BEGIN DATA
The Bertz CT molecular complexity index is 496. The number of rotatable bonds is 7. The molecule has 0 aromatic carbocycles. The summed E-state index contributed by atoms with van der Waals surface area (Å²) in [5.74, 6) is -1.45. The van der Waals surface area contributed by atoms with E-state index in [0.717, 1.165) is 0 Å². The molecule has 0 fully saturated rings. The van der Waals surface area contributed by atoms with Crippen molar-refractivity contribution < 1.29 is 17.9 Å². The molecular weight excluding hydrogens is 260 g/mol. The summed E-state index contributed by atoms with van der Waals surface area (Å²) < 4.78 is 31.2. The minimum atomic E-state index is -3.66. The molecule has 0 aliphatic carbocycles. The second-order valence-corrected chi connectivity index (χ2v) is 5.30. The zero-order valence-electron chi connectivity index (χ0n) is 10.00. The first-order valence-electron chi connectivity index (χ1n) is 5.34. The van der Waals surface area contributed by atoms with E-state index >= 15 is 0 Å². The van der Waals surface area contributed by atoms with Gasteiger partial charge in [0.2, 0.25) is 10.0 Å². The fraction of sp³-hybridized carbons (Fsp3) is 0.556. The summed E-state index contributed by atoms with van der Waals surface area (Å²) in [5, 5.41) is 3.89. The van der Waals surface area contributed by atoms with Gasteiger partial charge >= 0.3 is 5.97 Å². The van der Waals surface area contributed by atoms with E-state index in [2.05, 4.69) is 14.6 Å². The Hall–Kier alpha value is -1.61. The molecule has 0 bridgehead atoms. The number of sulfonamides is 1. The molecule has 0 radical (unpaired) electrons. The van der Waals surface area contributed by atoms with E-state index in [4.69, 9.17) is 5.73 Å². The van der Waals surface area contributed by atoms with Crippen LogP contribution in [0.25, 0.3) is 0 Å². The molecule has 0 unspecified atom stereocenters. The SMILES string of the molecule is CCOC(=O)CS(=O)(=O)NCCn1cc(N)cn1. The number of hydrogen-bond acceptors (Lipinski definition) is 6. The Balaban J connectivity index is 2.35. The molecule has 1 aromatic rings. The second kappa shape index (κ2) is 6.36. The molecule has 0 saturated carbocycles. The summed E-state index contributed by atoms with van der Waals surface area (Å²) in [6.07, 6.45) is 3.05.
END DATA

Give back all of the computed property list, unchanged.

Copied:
The Bertz CT molecular complexity index is 496. The number of rotatable bonds is 7. The molecule has 0 aromatic carbocycles. The summed E-state index contributed by atoms with van der Waals surface area (Å²) in [5.74, 6) is -1.45. The van der Waals surface area contributed by atoms with E-state index in [0.717, 1.165) is 0 Å². The molecule has 0 fully saturated rings. The van der Waals surface area contributed by atoms with Crippen molar-refractivity contribution < 1.29 is 17.9 Å². The molecular weight excluding hydrogens is 260 g/mol. The summed E-state index contributed by atoms with van der Waals surface area (Å²) < 4.78 is 31.2. The minimum atomic E-state index is -3.66. The molecule has 0 aliphatic carbocycles. The second-order valence-corrected chi connectivity index (χ2v) is 5.30. The zero-order valence-electron chi connectivity index (χ0n) is 10.00. The first-order valence-electron chi connectivity index (χ1n) is 5.34. The van der Waals surface area contributed by atoms with E-state index >= 15 is 0 Å². The van der Waals surface area contributed by atoms with Gasteiger partial charge in [0.2, 0.25) is 10.0 Å². The fraction of sp³-hybridized carbons (Fsp3) is 0.556. The summed E-state index contributed by atoms with van der Waals surface area (Å²) in [5, 5.41) is 3.89. The van der Waals surface area contributed by atoms with Gasteiger partial charge >= 0.3 is 5.97 Å². The van der Waals surface area contributed by atoms with E-state index in [2.05, 4.69) is 14.6 Å². The Hall–Kier alpha value is -1.61. The molecule has 0 bridgehead atoms. The number of sulfonamides is 1. The molecule has 0 radical (unpaired) electrons. The van der Waals surface area contributed by atoms with E-state index in [4.69, 9.17) is 5.73 Å². The van der Waals surface area contributed by atoms with Crippen LogP contribution in [0.25, 0.3) is 0 Å². The molecule has 0 unspecified atom stereocenters. The SMILES string of the molecule is CCOC(=O)CS(=O)(=O)NCCn1cc(N)cn1. The number of hydrogen-bond acceptors (Lipinski definition) is 6. The Balaban J connectivity index is 2.35. The molecule has 1 aromatic rings. The second kappa shape index (κ2) is 6.36. The molecule has 0 saturated carbocycles. The summed E-state index contributed by atoms with van der Waals surface area (Å²) in [6.07, 6.45) is 3.05.